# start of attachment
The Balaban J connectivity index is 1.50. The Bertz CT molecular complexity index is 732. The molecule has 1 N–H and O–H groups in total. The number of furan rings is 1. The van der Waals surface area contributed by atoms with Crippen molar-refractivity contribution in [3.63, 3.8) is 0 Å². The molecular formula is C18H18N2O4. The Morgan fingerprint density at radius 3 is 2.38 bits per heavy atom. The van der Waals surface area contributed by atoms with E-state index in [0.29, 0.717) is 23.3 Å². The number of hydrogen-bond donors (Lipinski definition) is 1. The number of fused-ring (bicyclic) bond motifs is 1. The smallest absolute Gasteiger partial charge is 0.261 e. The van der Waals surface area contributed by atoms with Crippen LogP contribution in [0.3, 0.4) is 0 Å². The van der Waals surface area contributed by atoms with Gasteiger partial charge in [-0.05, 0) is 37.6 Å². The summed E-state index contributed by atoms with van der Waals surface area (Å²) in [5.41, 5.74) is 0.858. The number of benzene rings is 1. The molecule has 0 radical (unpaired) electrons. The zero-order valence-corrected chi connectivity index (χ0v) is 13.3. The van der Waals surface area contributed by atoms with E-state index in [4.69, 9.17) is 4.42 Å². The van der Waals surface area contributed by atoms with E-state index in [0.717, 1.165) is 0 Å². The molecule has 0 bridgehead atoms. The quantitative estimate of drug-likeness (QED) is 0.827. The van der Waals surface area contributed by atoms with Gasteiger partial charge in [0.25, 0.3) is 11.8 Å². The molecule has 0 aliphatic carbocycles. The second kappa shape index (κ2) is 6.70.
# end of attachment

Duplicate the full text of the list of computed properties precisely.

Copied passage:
The Balaban J connectivity index is 1.50. The Bertz CT molecular complexity index is 732. The molecule has 1 N–H and O–H groups in total. The number of furan rings is 1. The van der Waals surface area contributed by atoms with Crippen molar-refractivity contribution in [3.63, 3.8) is 0 Å². The molecular formula is C18H18N2O4. The Morgan fingerprint density at radius 3 is 2.38 bits per heavy atom. The van der Waals surface area contributed by atoms with E-state index in [0.29, 0.717) is 23.3 Å². The number of hydrogen-bond donors (Lipinski definition) is 1. The number of fused-ring (bicyclic) bond motifs is 1. The smallest absolute Gasteiger partial charge is 0.261 e. The van der Waals surface area contributed by atoms with Crippen LogP contribution in [0.3, 0.4) is 0 Å². The van der Waals surface area contributed by atoms with Gasteiger partial charge in [-0.05, 0) is 37.6 Å². The summed E-state index contributed by atoms with van der Waals surface area (Å²) in [5.41, 5.74) is 0.858. The number of benzene rings is 1. The molecule has 0 radical (unpaired) electrons. The zero-order valence-corrected chi connectivity index (χ0v) is 13.3. The van der Waals surface area contributed by atoms with E-state index in [4.69, 9.17) is 4.42 Å². The van der Waals surface area contributed by atoms with E-state index in [0.717, 1.165) is 0 Å². The molecule has 0 bridgehead atoms. The quantitative estimate of drug-likeness (QED) is 0.827. The van der Waals surface area contributed by atoms with Gasteiger partial charge in [0.25, 0.3) is 11.8 Å². The molecule has 0 aliphatic carbocycles. The second kappa shape index (κ2) is 6.70.